01 Jun 5 Months as an Internet Entrepreneur – A Progress Report
The past five months have been a roller coaster of emotions ranging from extreme anxiety to extreme excitement. I went from working for an employer (remotely, at home) to working for myself (also at home). While it doesn’t sound like it, it was quite an adjustment. Instead of having a set list of tasks to complete, and a boss to answer to, my day was a blank slate. The only problem (or more accurately, the biggest problem) was that if I didn’t do the right things, I didn’t have a steady paycheck to rely on. And thus the anxiety.
I have a good eye and a keen sense of web presence and website and graphic design. I also love small businesses and entrepreneurs. And I live in Houston, Texas. So, it just made sense to start a design, development, and marketing firm. And I have my MBA, so theoretically I know what I’m doing regarding running a business. Only, theory and reality are quite far apart. But I learn quickly.
The first month was the scariest. No job = no money. I focused on the words “I don’t have a job” far too much. I spent far too little time meeting people and discussing what I could do to help them. I focused on details like my website, contracts, web hosts, accounting software, etc. way too much. Even without a client. But like I said, I learn quickly.
Towards the end of January I landed my first client; an exotic car dealer in Houston in desperate need of new branding and a new website. Truth be told, I undersold myself. The project creep and my interest in overdelivering meant I charged way too little for a lot of work. But that’s how things go. You live and you learn, they say. And that I did.
My next client wasn’t landed until early March. This time I was better prepared. I understood what I was capable of, the value I could bring to this company, and what that was worth. I charged what I believed to be fair, and the client was very satisfied. I also made sure that the scope of the project was well understood, and that more work would be charged extra. We expanded the project multiple times, and each time I charged a fair but profitable amount. It felt great to be able to earn money from my own business exercising my skill set.
In between these clients I also created 2 other businesses, both of which are earning a decent amount of money. The first is a health education company. With my web skills and my wife Farah’s medical knowledge (she’s a physician), we put together a company branded with her (and more accurately, her father’s) last name. Farah designed the first product for the company, a study plan for a physician licensing exam, and with my help we created a site to sell it. I continue to revise my advertising for the product, and it alone earns about 1/3 of the income from the job I left in December.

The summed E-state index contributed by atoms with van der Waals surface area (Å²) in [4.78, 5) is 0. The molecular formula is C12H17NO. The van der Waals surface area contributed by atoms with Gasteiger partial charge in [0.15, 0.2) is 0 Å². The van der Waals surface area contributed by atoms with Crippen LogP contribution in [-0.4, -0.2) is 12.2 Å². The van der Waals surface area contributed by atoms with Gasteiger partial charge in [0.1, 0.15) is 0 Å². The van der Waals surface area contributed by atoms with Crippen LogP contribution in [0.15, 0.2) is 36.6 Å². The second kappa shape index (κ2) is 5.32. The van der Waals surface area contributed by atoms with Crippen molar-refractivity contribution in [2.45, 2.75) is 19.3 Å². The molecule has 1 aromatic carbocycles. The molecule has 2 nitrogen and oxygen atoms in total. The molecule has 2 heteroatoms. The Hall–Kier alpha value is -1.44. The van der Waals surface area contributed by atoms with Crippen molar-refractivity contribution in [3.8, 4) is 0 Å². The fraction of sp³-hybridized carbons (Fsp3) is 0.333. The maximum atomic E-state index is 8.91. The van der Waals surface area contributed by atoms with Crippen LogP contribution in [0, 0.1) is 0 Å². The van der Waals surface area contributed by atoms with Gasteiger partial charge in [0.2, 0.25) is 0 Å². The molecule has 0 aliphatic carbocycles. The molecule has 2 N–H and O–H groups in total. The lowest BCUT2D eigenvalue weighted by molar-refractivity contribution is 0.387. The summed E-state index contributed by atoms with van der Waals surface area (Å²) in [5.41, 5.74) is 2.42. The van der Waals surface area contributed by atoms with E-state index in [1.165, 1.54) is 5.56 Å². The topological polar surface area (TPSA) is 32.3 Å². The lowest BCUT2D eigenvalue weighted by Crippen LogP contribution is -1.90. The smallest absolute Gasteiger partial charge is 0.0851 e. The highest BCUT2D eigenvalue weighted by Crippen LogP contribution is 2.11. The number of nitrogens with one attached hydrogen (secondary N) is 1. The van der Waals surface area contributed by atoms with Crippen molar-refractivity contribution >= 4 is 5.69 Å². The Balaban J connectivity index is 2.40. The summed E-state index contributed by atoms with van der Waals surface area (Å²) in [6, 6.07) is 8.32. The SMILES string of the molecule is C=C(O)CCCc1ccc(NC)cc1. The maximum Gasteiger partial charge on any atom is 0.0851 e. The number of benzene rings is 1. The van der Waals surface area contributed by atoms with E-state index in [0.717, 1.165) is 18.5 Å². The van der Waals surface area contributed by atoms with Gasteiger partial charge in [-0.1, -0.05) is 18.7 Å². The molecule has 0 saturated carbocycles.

There have been other clients, projects small and large. I’m still revising my business processes. I’ve developed intermediary steps between meeting someone and taking them on as a client that help me more accurately determine the scope of the project. I create estimates based on the project scope, rather than some arbitrarily created “package.” It seems to serve both myself and my clients better, and it seems fairer. It also protects me from that dreaded project creep.
The most important thing I’ve learned in the last 5 months is that the traditional route, often touted as the safe route, is the least safe route of all. You can work hard and perform well, and at the whim of a company’s performance or even silly office politics, you can find yourself not climbing the ladder as you thought you would, or worse, without a job. I’m still diversifying my income and developing multiple streams, but the exciting thing is that if I have an idea that I think could be successful, I now have the time and bandwidth to try it.
Oh, and even if my business only stayed consistent for the rest of the year and didn’t grow (which I certainly don’t expect), I’d still make more than I made at my previous job; AND have the freedom and flexibility to travel for more than 2 weeks a year, and spend time with my baby boy each day.
The anxiety is gone now. Each day I wake up with a plan of things to accomplish. I spend time each week dedicated to social media, client outreach, client nurturing, skill development, and product development. I’m still haven’t completely mastered the best uses of my time, but I’m getting better. And it’s a lot more exciting doing work that will directly result in more money in your pocket than working for someone else ever was.
5 months in, and I don’t think I could ever go back. This. Is. Fun!